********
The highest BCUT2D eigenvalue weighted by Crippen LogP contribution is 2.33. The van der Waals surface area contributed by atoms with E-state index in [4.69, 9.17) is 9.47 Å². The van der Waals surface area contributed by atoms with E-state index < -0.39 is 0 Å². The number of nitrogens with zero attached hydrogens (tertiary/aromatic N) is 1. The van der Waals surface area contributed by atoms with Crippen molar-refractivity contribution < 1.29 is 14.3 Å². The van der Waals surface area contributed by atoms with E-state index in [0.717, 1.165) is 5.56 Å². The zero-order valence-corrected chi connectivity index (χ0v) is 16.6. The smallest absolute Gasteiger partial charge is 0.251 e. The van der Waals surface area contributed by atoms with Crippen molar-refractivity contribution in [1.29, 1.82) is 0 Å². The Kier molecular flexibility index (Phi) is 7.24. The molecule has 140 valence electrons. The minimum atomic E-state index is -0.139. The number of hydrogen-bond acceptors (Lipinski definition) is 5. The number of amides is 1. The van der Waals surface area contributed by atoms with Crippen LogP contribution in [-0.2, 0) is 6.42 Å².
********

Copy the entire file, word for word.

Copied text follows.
The highest BCUT2D eigenvalue weighted by Crippen LogP contribution is 2.33. The van der Waals surface area contributed by atoms with E-state index in [4.69, 9.17) is 9.47 Å². The van der Waals surface area contributed by atoms with E-state index < -0.39 is 0 Å². The number of nitrogens with zero attached hydrogens (tertiary/aromatic N) is 1. The van der Waals surface area contributed by atoms with Crippen molar-refractivity contribution < 1.29 is 14.3 Å². The van der Waals surface area contributed by atoms with E-state index in [0.717, 1.165) is 5.56 Å². The zero-order valence-corrected chi connectivity index (χ0v) is 16.6. The smallest absolute Gasteiger partial charge is 0.251 e. The van der Waals surface area contributed by atoms with Crippen molar-refractivity contribution in [1.29, 1.82) is 0 Å². The Kier molecular flexibility index (Phi) is 7.24. The molecule has 140 valence electrons. The minimum atomic E-state index is -0.139. The number of hydrogen-bond acceptors (Lipinski definition) is 5. The number of amides is 1. The van der Waals surface area contributed by atoms with Crippen LogP contribution in [-0.2, 0) is 6.42 Å².